An inauguration protest in Washington, D.C., turned confrontational on Friday, as several hundred black-clad protesters broke windows and police responded with pepper spray and a concussive device.
The violence broke out in Northwest D.C., not directly along the parade route.
Patrick Madden, a reporter for member station WAMU, reports that protesters were running through streets, breaking windows with hammers and knocking over trash cans.
He says police, some wearing riot gear, chased the protesters on motorcycles and used the pepper spray and an unidentified concussive device to subdue the demonstration.
At one point, a group of protesters charged and broke the police line, Madden reports.
Video from the area, posted by veteran protest live-streamer Tim Pool, showed police tightly surrounding a group of people coughing from the pepper spray.
Several people on the video identified themselves as lawyers who were observing the protest, and said they were not participating in the protest when they were caught in the group of people being hemmed in by police.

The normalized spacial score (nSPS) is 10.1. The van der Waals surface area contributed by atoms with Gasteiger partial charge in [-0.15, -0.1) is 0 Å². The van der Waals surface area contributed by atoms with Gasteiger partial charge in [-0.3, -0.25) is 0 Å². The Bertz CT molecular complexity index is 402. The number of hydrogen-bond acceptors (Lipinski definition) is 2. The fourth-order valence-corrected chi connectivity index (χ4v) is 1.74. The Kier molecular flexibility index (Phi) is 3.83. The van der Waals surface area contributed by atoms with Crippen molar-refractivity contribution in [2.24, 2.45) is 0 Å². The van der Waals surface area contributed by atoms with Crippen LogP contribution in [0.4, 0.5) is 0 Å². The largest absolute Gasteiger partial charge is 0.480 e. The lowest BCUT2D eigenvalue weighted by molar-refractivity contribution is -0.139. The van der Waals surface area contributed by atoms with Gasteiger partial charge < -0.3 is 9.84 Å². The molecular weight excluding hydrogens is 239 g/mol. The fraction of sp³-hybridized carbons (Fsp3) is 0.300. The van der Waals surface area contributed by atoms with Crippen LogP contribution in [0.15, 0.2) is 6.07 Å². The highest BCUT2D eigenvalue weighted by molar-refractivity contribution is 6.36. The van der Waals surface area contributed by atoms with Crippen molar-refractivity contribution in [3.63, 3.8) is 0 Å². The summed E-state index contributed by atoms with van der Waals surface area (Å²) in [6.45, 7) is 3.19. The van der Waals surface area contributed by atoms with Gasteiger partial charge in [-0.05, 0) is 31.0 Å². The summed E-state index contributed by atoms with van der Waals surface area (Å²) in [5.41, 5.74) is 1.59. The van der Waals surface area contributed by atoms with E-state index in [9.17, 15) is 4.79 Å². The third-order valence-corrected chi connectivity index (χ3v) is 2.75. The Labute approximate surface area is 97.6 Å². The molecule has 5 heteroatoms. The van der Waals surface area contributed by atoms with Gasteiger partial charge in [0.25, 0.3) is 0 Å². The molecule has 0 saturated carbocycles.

The self-identified lawyers in the group were particularly vocal that their detainment was unjustified.
Meanwhile, at checkpoints along the parade route and sites around downtown D.C., supporters of President-elect Donald Trump gathered to celebrate the inauguration, while other anti-Trump protests continued peacefully.
NPR’s Jessica Taylor described on some of the other protests on NPR’s live coverage of the inauguration:
“NPR’s Hansi Lo Wang reports that there were dozens of protesters chanting ‘No Trump! No KKK! No fascist USA!’ and ‘We are united!’ in Spanish just outside the security checkpoint at 12th and E streets NW, a block away from the Trump International Hotel. ‘They’re next to people waiting to be screened to enter the parade viewing area. One Trump supporter yelled back in response, “Go Trump!” ‘ Wang reports. …
Black Lives Matter protesters have positioned themselves outside D.C. police headquarters, according to NPR’s Joe Shapiro. Janaya Khan, pictured below, led a group of about 80 people in a chant saying, “That is not my president.’ “
At around 11:30 a.m. EST, a Secret Service spokesperson said all demonstrations are “under police control,” NPR’s Brian Naylor reports.Share